FS-2014-6, June 2014
Stopping offshore tax cheating and bringing individuals, especially high net-worth individuals, back into the tax system has been a top priority of the Internal Revenue Service for several years.
IRS offshore voluntary disclosure programs are designed to encourage taxpayers with undisclosed offshore assets to become current with their tax liabilities. The programs have been part of a wider effort to stop offshore tax evasion, which includes enhanced enforcement, criminal prosecutions and implementation of third-party reporting via the Foreign Account Tax Compliance Act (FATCA).
The latest series of voluntary programs began in 2009. Overall, the three voluntary programs have resulted in more than 45,000 voluntary disclosures from individuals who have paid about $6.5 billion in back taxes, interest and penalties. Here are highlights of the different variations of the IRS offshore efforts since 2009:
The IRS announced the 2009 Offshore Voluntary Disclosure Program (OVDP) in March 2009. It offered taxpayers an opportunity to avoid criminal prosecution and a settlement of a variety of civil and criminal penalties in the form of single miscellaneous offshore penalty. It was based on existing voluntary disclosure practices used by IRS Criminal Investigation.
Generally, the miscellaneous offshore penalty for the 2009 program was 20 percent of the highest aggregate value of the unreported offshore accounts from 2003 to 2008. Participants were also required to file amended or late returns and FBARs for those years.
Concurrent publicity associated with U.S. enforcement actions against certain foreign banks led to strong demand of this voluntary program.
In the 2009 OVDP the IRS received 15,000 disclosures prior to the Oct. 15 closing date that year. It resulted in the collection of $3.4 billion in back taxes, interest and penalties. It also led to another 3,000 disclosures after the closing date.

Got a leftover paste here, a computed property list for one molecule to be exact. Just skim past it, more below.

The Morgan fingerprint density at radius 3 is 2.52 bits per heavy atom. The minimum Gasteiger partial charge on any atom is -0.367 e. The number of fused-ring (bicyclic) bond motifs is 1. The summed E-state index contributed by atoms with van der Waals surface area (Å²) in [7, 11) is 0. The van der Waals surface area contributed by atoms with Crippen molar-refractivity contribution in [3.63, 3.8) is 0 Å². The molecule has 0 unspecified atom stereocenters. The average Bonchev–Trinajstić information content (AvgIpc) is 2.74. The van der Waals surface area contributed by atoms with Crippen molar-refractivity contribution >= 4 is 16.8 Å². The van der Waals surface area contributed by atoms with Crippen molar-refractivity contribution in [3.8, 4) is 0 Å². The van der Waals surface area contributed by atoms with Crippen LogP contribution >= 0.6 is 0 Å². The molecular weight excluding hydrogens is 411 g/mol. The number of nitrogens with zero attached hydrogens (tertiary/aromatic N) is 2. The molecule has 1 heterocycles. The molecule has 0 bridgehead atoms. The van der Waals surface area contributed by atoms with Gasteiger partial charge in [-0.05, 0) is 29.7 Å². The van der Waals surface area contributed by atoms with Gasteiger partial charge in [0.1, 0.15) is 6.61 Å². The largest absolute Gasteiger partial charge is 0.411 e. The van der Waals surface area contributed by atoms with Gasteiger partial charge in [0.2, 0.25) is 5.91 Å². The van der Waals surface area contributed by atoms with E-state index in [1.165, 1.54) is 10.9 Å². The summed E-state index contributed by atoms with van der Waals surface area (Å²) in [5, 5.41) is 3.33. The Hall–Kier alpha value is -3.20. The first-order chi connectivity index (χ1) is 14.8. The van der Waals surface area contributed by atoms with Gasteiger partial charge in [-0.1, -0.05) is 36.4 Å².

The 2009 program resulted in many disclosures and furthered the investigation of many individuals and financial institutions that facilitated non-compliance with U.S. tax laws. As these investigations continued, the IRS responded to requests from tax practitioners that additional individuals sought to come forward and voluntarily disclose their offshore accounts.
In February 2011, the IRS announced the 2011 Offshore Voluntary Disclosure Initiative (OVDI), which lasted until Sept. 9 of that year.
Generally, participants of this program paid a 25-percent miscellaneous offshore penalty on the highest aggregate value of unreported offshore accounts from 2003 to 2010. In addition, some participants were eligible for special 5-percent or 12.5-percent penalties, depending on the severity of their noncompliance.
The 2011 OVDI drew 15,000 disclosures and resulted in the collection of $1.6 billion in back taxes, interest and penalties for the 70 percent of cases that were closed that year.
After the two prior voluntary programs, continued strong interest by taxpayers and tax professionals led to a third program. In January 2012, the IRS revised the terms of the 2011 OVDI program and made it permanent until further notice.
Under the 2012 Offshore Voluntary Disclosure Program, participants pay a penalty of 27.5 percent of the highest aggregate balance or value of offshore assets during the prior eight years. The 5 or 12.5 percent penalties remained in effect for certain taxpayers.
In June 2012, the IRS added an option to the existing disclosure program that enabled some U.S. citizens and others residing abroad to catch up on their filing requirements and avoid large penalties if they owed little or no back taxes. This option took effect in September of that year. This 2012 program has drawn 12,000 disclosures since its inception.
2014 Changes to Offshore Programs
In June 2014, the IRS announced major changes in the 2012 offshore account compliance programs, providing new options to help taxpayers residing in the United States and overseas. The changes are anticipated to provide thousands of people a new avenue to come back into compliance with their tax obligations.
And with expansion of the streamlined procedures for non-willful taxpayers, the IRS will also adjusted the terms for taxpayers participating in the OVDP whose conduct may reflect willful non-compliance. The changes modify the OVDP program to make it suited for taxpayers seeking relief from potential criminal prosecution.
All told, the three voluntary programs have resulted in more than 45,000 voluntary disclosures from individuals who have paid about $6.5 billion in back taxes, interest and penalties.